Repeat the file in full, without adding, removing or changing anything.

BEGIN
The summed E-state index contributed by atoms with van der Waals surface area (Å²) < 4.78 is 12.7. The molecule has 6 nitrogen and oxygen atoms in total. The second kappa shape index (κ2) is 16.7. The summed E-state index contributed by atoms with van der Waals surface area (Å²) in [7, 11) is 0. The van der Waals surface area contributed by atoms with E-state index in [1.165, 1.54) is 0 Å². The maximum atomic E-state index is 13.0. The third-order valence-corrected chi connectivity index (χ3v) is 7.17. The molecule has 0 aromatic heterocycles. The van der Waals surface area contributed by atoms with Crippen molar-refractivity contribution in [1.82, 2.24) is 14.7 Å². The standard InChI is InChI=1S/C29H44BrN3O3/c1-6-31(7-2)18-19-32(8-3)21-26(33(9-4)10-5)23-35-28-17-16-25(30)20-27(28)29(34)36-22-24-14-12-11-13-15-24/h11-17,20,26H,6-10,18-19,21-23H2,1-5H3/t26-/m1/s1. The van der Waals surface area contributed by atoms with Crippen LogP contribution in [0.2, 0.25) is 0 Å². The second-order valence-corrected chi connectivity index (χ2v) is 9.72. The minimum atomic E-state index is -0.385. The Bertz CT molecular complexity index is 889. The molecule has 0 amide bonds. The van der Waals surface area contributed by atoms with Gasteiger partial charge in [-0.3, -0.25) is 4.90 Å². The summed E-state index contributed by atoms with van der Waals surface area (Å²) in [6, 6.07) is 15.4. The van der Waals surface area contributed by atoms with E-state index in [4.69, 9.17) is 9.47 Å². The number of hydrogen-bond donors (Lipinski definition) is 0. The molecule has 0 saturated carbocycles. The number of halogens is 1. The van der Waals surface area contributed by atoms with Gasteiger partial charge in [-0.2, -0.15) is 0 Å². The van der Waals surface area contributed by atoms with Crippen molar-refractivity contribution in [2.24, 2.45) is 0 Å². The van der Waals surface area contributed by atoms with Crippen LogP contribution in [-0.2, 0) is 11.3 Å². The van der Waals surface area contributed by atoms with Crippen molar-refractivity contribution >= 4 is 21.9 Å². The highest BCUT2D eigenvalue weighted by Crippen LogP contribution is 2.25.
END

The summed E-state index contributed by atoms with van der Waals surface area (Å²) < 4.78 is 12.7. The molecule has 6 nitrogen and oxygen atoms in total. The second kappa shape index (κ2) is 16.7. The summed E-state index contributed by atoms with van der Waals surface area (Å²) in [7, 11) is 0. The van der Waals surface area contributed by atoms with E-state index in [1.165, 1.54) is 0 Å². The maximum atomic E-state index is 13.0. The third-order valence-corrected chi connectivity index (χ3v) is 7.17. The molecule has 0 aromatic heterocycles. The van der Waals surface area contributed by atoms with Crippen molar-refractivity contribution in [1.82, 2.24) is 14.7 Å². The standard InChI is InChI=1S/C29H44BrN3O3/c1-6-31(7-2)18-19-32(8-3)21-26(33(9-4)10-5)23-35-28-17-16-25(30)20-27(28)29(34)36-22-24-14-12-11-13-15-24/h11-17,20,26H,6-10,18-19,21-23H2,1-5H3/t26-/m1/s1. The van der Waals surface area contributed by atoms with Crippen LogP contribution in [0.2, 0.25) is 0 Å². The second-order valence-corrected chi connectivity index (χ2v) is 9.72. The minimum atomic E-state index is -0.385. The Bertz CT molecular complexity index is 889. The molecule has 0 amide bonds. The van der Waals surface area contributed by atoms with Gasteiger partial charge in [-0.3, -0.25) is 4.90 Å². The summed E-state index contributed by atoms with van der Waals surface area (Å²) in [6, 6.07) is 15.4. The van der Waals surface area contributed by atoms with E-state index in [4.69, 9.17) is 9.47 Å². The number of hydrogen-bond donors (Lipinski definition) is 0. The molecule has 0 saturated carbocycles. The number of halogens is 1. The van der Waals surface area contributed by atoms with Gasteiger partial charge in [-0.2, -0.15) is 0 Å². The van der Waals surface area contributed by atoms with Crippen molar-refractivity contribution in [2.24, 2.45) is 0 Å². The van der Waals surface area contributed by atoms with Crippen LogP contribution in [-0.2, 0) is 11.3 Å². The van der Waals surface area contributed by atoms with Crippen molar-refractivity contribution >= 4 is 21.9 Å². The highest BCUT2D eigenvalue weighted by Crippen LogP contribution is 2.25.